I’m sad to see Raf go — I was looking forward to see how he evolved as a designer at Dior. But in any case, I’ll be extremely interested to see who gets the appointment, and what they do with the brand. Stay tuned.

Gloria Steinem as Kate Spade’s Ms. Adventure: Misstep, or One Giant Leap?

I was dismayed and puzzled when I caught wind of Gloria Steinem’s cameo in Kate Spade’s latest “Miss Adventure” promotional video. These three-minute videos follow ditsy and fast-talking Anna Kendrick as “Miss Adventure,” Kate Spade’s high-maintenance and unapologetically silly poster girl who engages in cute moments of situational comedy. The video in question featuring Ms. Steinem, the third in the series, shows Kendrick attempting to entertain herself at the Russian Tea Room after she is jilted by her date. She engages in hijinks with her small dog and talks to her purse with a quiet desperation until Ms. Steinem joins her at the table, where they share dessert and the minifilm ends on a giggly and conspiratorial note.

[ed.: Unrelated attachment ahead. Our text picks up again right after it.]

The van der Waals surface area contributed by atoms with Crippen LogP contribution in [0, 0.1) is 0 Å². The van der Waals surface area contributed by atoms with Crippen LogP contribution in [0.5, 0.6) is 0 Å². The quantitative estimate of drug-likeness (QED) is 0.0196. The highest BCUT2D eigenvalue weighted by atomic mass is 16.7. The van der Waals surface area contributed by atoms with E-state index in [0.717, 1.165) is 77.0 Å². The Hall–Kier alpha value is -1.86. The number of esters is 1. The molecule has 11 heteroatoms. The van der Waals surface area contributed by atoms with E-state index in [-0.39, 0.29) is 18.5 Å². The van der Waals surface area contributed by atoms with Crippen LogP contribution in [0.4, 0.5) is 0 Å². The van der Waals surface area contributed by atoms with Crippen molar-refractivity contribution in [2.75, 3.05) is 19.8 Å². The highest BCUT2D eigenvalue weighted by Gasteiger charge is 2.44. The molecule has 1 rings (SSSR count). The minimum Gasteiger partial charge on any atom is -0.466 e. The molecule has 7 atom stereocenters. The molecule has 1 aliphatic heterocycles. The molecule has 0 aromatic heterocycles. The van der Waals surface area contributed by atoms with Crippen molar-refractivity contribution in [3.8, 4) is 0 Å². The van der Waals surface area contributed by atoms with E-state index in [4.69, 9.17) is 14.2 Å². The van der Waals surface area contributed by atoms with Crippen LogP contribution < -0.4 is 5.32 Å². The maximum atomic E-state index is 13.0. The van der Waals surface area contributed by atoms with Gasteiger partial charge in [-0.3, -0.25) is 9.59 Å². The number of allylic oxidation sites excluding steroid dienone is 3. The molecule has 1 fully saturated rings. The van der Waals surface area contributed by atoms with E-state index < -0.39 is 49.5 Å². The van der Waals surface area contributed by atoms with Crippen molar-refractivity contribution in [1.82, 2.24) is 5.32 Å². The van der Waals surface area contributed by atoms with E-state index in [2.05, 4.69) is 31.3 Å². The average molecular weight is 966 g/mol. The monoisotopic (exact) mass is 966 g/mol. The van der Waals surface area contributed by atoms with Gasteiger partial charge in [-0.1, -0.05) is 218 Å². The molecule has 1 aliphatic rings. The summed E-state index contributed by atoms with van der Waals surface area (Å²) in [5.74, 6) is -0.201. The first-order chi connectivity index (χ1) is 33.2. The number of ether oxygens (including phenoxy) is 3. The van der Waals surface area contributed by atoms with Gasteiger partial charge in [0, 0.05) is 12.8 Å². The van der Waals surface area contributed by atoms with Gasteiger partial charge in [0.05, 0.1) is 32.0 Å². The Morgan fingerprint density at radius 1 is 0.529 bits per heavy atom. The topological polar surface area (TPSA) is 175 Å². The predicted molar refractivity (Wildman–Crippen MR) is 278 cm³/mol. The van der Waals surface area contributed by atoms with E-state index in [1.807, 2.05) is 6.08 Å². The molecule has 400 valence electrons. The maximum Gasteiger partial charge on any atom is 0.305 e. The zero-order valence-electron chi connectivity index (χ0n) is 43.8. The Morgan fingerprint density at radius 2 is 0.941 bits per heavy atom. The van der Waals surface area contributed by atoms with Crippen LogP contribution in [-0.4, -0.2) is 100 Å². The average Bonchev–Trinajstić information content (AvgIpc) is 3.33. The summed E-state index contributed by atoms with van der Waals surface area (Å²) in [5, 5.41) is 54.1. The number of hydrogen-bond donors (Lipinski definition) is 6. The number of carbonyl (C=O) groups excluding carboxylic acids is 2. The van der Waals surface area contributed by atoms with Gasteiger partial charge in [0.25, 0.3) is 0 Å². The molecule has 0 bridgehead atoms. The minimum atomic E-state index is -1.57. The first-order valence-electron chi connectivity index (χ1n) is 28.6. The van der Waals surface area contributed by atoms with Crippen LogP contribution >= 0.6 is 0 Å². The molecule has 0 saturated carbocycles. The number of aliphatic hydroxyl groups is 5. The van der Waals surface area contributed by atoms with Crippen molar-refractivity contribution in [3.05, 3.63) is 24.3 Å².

This video is perfectly on-brand for Kate Spade: pop, silly, and cute, yet self-aware. These videos are part of their stellar marketing revamp of the past few years, and snagging Steinem was a great coup, adding a sliver of understated intellectual cool to their young and girly brand identity. Additionally, by choosing an iconic women with her own personal brand for their campaign, they reach an older audience, and benefit from the now tried-and-true model of using older and established women as symbols of aspiration in their marketing campaigns, like Catherine Denuve for Louis Vuitton, Jessica Lange for Marc Jacobs cosmetics, Charlotte Rampling for Nars, and the Joan Didion for Céline ad that caused (restrained) shockwaves through the fashion and pop culture communities.